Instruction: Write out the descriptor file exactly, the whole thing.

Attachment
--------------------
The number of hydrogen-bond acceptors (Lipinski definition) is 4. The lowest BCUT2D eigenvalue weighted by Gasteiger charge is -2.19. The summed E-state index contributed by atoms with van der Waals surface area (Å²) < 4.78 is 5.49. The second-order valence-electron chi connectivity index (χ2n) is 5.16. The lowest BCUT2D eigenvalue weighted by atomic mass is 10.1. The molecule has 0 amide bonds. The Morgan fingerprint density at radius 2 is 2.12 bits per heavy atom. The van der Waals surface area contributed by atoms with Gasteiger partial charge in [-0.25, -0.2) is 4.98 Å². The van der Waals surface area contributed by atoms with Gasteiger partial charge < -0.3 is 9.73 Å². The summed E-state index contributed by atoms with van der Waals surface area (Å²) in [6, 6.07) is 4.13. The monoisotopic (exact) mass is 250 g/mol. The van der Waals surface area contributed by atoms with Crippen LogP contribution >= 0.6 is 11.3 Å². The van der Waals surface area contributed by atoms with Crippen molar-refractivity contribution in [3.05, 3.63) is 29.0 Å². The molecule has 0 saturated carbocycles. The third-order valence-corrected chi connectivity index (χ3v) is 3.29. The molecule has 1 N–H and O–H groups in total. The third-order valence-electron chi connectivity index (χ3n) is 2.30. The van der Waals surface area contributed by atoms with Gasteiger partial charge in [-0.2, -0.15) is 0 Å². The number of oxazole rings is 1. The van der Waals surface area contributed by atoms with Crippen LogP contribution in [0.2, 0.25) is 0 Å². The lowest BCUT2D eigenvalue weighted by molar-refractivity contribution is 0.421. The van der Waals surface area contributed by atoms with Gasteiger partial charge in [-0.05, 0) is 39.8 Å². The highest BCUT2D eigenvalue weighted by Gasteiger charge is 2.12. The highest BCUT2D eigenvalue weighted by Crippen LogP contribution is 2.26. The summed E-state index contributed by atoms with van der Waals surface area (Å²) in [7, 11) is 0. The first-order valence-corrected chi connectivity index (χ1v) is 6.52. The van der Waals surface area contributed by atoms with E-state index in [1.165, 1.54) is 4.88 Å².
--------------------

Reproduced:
The number of hydrogen-bond acceptors (Lipinski definition) is 4. The lowest BCUT2D eigenvalue weighted by Gasteiger charge is -2.19. The summed E-state index contributed by atoms with van der Waals surface area (Å²) < 4.78 is 5.49. The second-order valence-electron chi connectivity index (χ2n) is 5.16. The lowest BCUT2D eigenvalue weighted by atomic mass is 10.1. The molecule has 0 amide bonds. The Morgan fingerprint density at radius 2 is 2.12 bits per heavy atom. The van der Waals surface area contributed by atoms with Gasteiger partial charge in [-0.25, -0.2) is 4.98 Å². The van der Waals surface area contributed by atoms with Gasteiger partial charge < -0.3 is 9.73 Å². The summed E-state index contributed by atoms with van der Waals surface area (Å²) in [6, 6.07) is 4.13. The monoisotopic (exact) mass is 250 g/mol. The van der Waals surface area contributed by atoms with Crippen LogP contribution >= 0.6 is 11.3 Å². The van der Waals surface area contributed by atoms with Crippen molar-refractivity contribution in [3.05, 3.63) is 29.0 Å². The molecule has 0 saturated carbocycles. The third-order valence-corrected chi connectivity index (χ3v) is 3.29. The molecule has 1 N–H and O–H groups in total. The third-order valence-electron chi connectivity index (χ3n) is 2.30. The van der Waals surface area contributed by atoms with Gasteiger partial charge in [-0.2, -0.15) is 0 Å². The number of oxazole rings is 1. The van der Waals surface area contributed by atoms with Crippen LogP contribution in [0.2, 0.25) is 0 Å². The lowest BCUT2D eigenvalue weighted by molar-refractivity contribution is 0.421. The van der Waals surface area contributed by atoms with Gasteiger partial charge in [-0.05, 0) is 39.8 Å². The highest BCUT2D eigenvalue weighted by Gasteiger charge is 2.12. The highest BCUT2D eigenvalue weighted by Crippen LogP contribution is 2.26. The summed E-state index contributed by atoms with van der Waals surface area (Å²) in [7, 11) is 0. The first-order valence-corrected chi connectivity index (χ1v) is 6.52. The van der Waals surface area contributed by atoms with E-state index in [1.165, 1.54) is 4.88 Å².